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  •  City of Syracuse Parks & Recreation Concussion Protocol    

     
    Effective 2/1/2016

     

    The Syracuse Parks & Recreation Department is concerned about protecting the health and safety of participants during department-sponsored programs/activities (athletic and non-athletic) sponsored by the Syracuse Parks & Recreation Department.

    Youth safety is the Department’s primary concern. It is expected that everyone -- coaches, officials, program staff and parents -- shares responsibility in identifying any youth displaying the symptoms of a concussion and/or brain injury. However, while it is not expected that the official, coach, or staff member will make the determination that a concussion/brain injury has occurred, it is important to remove a youth from the event, as outlined below, if the youth shows signs or symptoms listed in the PDF's and below.

    Participant & Parent/Guardian Waiver (PDF)
    Concussion Return to Play Form (PDF)


    Concussion Information

    What is a concussion? 
    Concussion is a brain injury. Concussions, as well as all other head injuries, are serious. They can be caused by a bump, a twist of the head, sudden deceleration or acceleration, a blow or jolt to the head, or by a blow to another part of the body with force transmitted to the head. You can’t see a concussion, and more than 90% of all concussions occur without loss of consciousness. Signs and symptoms of concussion may show up right after the injury or can take hours or days to fully appear. All concussions are potentially serious and, if not managed properly, may result in complications including brain damage and, in rare cases, even death. Even a “ding” or a bump on the head can be serious. If your child reports any symptoms of concussion, or if you notice the symptoms or signs of concussion yourself, your child should be immediately removed from play, evaluated by a medical professional and cleared by a medical doctor.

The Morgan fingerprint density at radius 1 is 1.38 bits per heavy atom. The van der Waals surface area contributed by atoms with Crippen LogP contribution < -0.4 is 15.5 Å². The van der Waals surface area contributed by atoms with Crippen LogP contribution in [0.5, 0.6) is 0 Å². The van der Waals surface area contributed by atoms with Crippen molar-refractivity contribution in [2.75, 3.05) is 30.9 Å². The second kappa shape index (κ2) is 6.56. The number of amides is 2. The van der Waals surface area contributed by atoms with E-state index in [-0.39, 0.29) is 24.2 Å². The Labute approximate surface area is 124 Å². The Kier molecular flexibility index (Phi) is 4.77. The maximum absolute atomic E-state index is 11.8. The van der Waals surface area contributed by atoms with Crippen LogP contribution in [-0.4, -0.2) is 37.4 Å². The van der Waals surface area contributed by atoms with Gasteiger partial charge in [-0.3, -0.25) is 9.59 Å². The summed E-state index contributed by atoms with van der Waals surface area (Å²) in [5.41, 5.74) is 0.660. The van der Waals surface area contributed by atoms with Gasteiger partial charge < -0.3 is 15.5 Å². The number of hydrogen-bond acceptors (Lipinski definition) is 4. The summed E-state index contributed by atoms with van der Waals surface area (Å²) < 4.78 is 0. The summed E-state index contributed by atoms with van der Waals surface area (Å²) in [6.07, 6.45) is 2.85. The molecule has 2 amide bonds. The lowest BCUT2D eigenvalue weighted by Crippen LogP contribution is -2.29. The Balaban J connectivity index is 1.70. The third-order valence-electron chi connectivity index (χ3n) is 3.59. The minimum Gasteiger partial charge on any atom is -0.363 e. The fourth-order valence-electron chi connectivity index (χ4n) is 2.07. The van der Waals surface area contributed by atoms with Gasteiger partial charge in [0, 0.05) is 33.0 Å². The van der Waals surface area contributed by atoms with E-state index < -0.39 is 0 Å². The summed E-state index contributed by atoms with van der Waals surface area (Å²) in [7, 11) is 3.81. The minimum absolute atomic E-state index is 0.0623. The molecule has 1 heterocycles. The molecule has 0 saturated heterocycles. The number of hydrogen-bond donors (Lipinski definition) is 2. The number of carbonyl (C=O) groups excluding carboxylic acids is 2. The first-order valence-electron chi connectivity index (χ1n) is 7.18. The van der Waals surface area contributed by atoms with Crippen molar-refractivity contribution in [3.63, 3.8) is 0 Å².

What are the signs and symptoms of concussion? 
    Concussion symptoms may appear immediately after the injury or can take several days to appear. Studies have shown that it takes on average 10-14 days or longer for symptoms to resolve and, in rare cases or if the participant has sustained multiple concussions, the symptoms can be prolonged. Signs and symptoms of concussion may include: (not all-inclusive)
    • Vacant stare or seeing stars • Lack of awareness of surroundings • Emotions out of proportion to circumstances (inappropriate crying or anger) • Headache or persistent headache, nausea, vomiting • Altered vision • Sensitivity to light or noise • Delayed verbal and motor responses • Disorientation, slurred or incoherent speech • Dizziness, including light-headedness, vertigo (spinning) or loss of equilibrium (being off balance or swimming sensation) • Decreased coordination, reaction time • Confusion and inability to focus attention • Memory loss • Sudden change in academic performance or drop in grades • Irritability, depression, anxiety, sleep disturbances, easy fatigability • In rare cases, loss of consciousness

    What can happen if my child keeps on playing with a concussion or returns too soon? 
    Participants with signs and symptoms of concussion should be removed from activity (play or program) immediately. Continuing to play with the signs and symptoms of a concussion leaves the young participant especially vulnerable to sustaining another concussion. Participants who sustain a second concussion before the symptoms of the first concussion have resolved and the brain has had a chance to heal are at risk for prolonged concussion symptoms, permanent disability and even death (called “Second Impact Syndrome” where the brain swells uncontrollably). There is also evidence that multiple concussions can lead to long-term symptoms, including early dementia.

    What do we do if we suspect a child has suffered a concussion? 
    Any participant suspected of suffering a concussion will be removed from the activity immediately and assessed. The Parent/Guardian will be contacted and responsible to pick their child up if determined. No participant  may return to activity after an apparent head injury or concussion, regardless of how mild it seems or how quickly symptoms clear, without written medical clearance from an appropriate health-care professional (AHCP) on the City ofSyracuse Parks & Recreation Concussion Return to Play Form. The form must be returned to the Syracuse Parks & Recreation Department, 412 Spencer Street, Syracuse, NY. Phone (315) 473-4330/Fax (315)428-8513. An appropriate health-care professional (AHCP) is defined as a licensed physician (Medical Doctor, M.D.).    

    When can my child return to play or activity? 
    Following physician evaluation, the return to activity process requires the participant to be completely symptom free, and receive written medical clearance, with unrestricted activity, of an AHCP. For current and up-to-date information on concussions, visit http://www.cdc.gov/headsup/youthsports/index.html   

 
       
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